As cyberattacks increase, organisations are lacking the experience, skills and bandwidth needed to detect and manage security incidents and data, and under-resourced analysts left to find impossible resolutions are regularly left overwhelmed by alert fatigue, among other things.   

Today, more than ever, change is needed. To turn this tide and better support security professionals, firms should look to embrace new technologies and techniques capable of solving these most pressing challenges.  

In a previous Integrity360 poll, 52% of respondents pointed to AI and Machine Learning (ML) as critical to future-proofing the security of their organisation. However, investing in and implementing such technologies effectively can both be costly and require highly advanced skillsets.   

Automated solutions can undoubtedly help to reduce the number of manual tasks that analysts need to address. Indeed, these solutions must be applied in tandem with better identification, diagnosis and even prognosis of incidents for security professionals to be able to focus their attention where it matters.  

As AI technologies continue to evolve, their integration into cybersecurity will follow. Organisations must remain proactive in embracing AI whilst also addressing the challenges it presents, ensuring that their cybersecurity defences keep pace.  

Leveraging ML algorithms, for instance, can allow businesses the flexibility and efficiency needed to proactively detect anomalies in network traffic, enabling them to promptly flag and investigate abnormal activity and hence identify potential security breaches. By amalgamating AI with the expertise of skilled security professionals, businesses can efficiently avert impending threats. The implementation of AI-driven detection systems acts as a proactive shield against the escalating risk of cyberattacks, safeguarding the integrity of sensitive data and critical business operations.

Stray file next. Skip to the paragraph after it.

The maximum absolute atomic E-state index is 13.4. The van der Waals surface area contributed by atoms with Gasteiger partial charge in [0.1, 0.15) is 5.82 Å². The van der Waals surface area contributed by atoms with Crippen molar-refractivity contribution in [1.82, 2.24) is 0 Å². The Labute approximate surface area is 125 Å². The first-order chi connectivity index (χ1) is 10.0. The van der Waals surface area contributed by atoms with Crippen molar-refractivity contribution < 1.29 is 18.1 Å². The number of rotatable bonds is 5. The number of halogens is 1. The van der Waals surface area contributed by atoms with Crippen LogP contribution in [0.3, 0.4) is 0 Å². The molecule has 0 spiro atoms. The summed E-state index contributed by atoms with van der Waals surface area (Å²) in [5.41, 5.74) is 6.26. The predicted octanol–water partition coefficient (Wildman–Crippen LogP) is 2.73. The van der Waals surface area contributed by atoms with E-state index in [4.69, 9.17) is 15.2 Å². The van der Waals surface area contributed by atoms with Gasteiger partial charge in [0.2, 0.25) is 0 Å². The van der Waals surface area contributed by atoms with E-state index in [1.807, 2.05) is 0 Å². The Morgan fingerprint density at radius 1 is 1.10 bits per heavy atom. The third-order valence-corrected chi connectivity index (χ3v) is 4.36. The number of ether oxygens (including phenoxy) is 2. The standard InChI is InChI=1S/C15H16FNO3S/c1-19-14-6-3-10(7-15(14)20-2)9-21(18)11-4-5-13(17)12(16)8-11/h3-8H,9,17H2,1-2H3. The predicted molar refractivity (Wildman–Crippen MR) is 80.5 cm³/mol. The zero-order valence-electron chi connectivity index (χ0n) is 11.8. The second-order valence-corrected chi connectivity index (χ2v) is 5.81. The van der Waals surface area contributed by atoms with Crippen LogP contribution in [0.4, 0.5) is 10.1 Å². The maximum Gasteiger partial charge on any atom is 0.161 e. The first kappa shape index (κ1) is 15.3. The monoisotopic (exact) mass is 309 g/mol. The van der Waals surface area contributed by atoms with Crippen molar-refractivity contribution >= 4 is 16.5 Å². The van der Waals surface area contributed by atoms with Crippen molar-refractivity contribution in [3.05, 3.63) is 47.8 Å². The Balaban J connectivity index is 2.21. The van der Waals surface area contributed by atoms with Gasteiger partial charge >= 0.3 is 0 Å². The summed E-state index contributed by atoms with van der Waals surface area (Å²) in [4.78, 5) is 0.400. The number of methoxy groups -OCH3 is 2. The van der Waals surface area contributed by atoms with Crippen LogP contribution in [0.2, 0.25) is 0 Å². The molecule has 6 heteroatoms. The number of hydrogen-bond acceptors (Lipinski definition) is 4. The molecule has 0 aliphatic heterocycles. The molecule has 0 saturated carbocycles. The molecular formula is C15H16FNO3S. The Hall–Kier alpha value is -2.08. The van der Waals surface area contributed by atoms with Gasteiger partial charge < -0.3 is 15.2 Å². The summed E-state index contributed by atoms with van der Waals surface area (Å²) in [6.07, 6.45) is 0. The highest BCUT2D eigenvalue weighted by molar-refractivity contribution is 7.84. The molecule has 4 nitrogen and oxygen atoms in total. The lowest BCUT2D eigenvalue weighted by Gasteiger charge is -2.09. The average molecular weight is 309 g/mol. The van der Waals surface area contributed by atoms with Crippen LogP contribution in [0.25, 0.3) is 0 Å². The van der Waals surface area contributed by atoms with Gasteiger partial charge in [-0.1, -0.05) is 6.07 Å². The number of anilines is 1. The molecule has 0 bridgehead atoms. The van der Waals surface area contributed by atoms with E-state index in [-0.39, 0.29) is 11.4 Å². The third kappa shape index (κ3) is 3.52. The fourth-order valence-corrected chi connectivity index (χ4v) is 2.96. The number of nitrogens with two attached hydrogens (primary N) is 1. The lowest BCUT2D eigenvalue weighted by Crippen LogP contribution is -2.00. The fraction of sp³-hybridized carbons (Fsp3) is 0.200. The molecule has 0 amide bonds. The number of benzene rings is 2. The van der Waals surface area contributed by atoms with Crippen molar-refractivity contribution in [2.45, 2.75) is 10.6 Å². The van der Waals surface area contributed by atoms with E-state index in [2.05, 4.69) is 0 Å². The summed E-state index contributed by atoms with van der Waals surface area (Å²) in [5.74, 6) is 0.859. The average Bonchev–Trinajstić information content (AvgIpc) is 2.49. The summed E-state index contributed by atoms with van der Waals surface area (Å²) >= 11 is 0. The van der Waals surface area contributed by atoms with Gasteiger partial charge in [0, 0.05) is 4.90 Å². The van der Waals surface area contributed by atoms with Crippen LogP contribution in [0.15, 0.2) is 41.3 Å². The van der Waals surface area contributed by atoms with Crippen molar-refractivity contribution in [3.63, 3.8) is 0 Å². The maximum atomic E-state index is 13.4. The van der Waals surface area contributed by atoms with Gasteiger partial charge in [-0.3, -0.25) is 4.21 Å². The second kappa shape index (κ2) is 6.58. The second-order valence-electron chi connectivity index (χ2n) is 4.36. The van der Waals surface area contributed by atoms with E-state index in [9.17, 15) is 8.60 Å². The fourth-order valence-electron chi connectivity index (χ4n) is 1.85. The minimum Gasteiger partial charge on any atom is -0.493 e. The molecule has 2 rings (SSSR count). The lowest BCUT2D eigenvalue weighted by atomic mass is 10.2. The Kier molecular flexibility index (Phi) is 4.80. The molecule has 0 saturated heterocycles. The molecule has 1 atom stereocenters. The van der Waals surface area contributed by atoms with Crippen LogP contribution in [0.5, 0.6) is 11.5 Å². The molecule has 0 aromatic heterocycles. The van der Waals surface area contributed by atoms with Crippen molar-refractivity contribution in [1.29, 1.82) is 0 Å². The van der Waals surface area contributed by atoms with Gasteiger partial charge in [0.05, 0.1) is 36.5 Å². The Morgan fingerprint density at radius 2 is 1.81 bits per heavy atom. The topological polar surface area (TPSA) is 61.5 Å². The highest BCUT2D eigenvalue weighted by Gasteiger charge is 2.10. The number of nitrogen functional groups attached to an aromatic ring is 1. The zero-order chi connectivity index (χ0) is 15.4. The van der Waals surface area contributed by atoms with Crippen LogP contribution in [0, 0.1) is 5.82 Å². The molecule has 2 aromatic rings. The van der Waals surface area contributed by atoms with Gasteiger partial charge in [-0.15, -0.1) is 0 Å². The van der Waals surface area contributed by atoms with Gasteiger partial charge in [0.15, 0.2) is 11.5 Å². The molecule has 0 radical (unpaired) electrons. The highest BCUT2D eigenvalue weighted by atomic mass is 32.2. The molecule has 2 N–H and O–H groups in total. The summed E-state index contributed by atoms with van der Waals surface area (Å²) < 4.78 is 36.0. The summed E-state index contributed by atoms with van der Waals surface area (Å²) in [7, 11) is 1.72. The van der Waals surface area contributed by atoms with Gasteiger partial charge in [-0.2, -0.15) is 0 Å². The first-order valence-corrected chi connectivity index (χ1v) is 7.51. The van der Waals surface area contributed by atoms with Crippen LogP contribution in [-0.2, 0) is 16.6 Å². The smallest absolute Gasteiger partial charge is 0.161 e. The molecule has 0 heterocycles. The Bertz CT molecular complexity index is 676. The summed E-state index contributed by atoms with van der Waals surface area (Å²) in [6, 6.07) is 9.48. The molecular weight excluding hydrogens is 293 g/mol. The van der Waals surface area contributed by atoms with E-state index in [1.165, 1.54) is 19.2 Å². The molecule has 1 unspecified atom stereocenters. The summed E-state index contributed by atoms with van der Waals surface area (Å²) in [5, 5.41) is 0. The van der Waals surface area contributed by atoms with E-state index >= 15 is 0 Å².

Fiona Sweeney, Partnerships Director, Women in Data:

We at Women in Data have a totally flexible working policy with no rules or constraints on that flexibility. For our employees, contractors and volunteers this has led to a significantly enhanced work/life balance. We have measured less time and money spent on commuting as well as better productivity. Teams are reporting a better sense of autonomy and trust, leading to greater job satisfaction.

As a membership organisation our mission is to achieve gender parity in the data, analytics and AI industry. We serve a community of more than 45,000 data practitioners. Women are hugely under-represented across all STEM fields. The data industry is no exception – right now, men outnumber their female colleagues by more than four to one.

According to the World Economic Forum there will be more than 149 million jobs in data and tech by 2025. Yet in the UK, over half of women leave the tech industry by the midpoint of their career – more than double the rate of men. From our own research we know that flexible working has a positive impact on attraction and retention rates in an industry that already experiences extreme skills shortage. Job flexibility upfront results in a 30% increase in applications, for example.

From Spring 2024, British workers will have more options as the Flexible Working Bill achieves Royal Assent. They will be able to make two flexible working requests in any 12-month period rather than the current limit of one request per year. Businesses will be required to respond to flexible working requests within two months and must not deny any reasonable request unless there is a valid business reason to do so.

Our default response to a flexible working request is yes. The key to success is communication. We start by looking for a solution that works for the individual and the business, using the following process: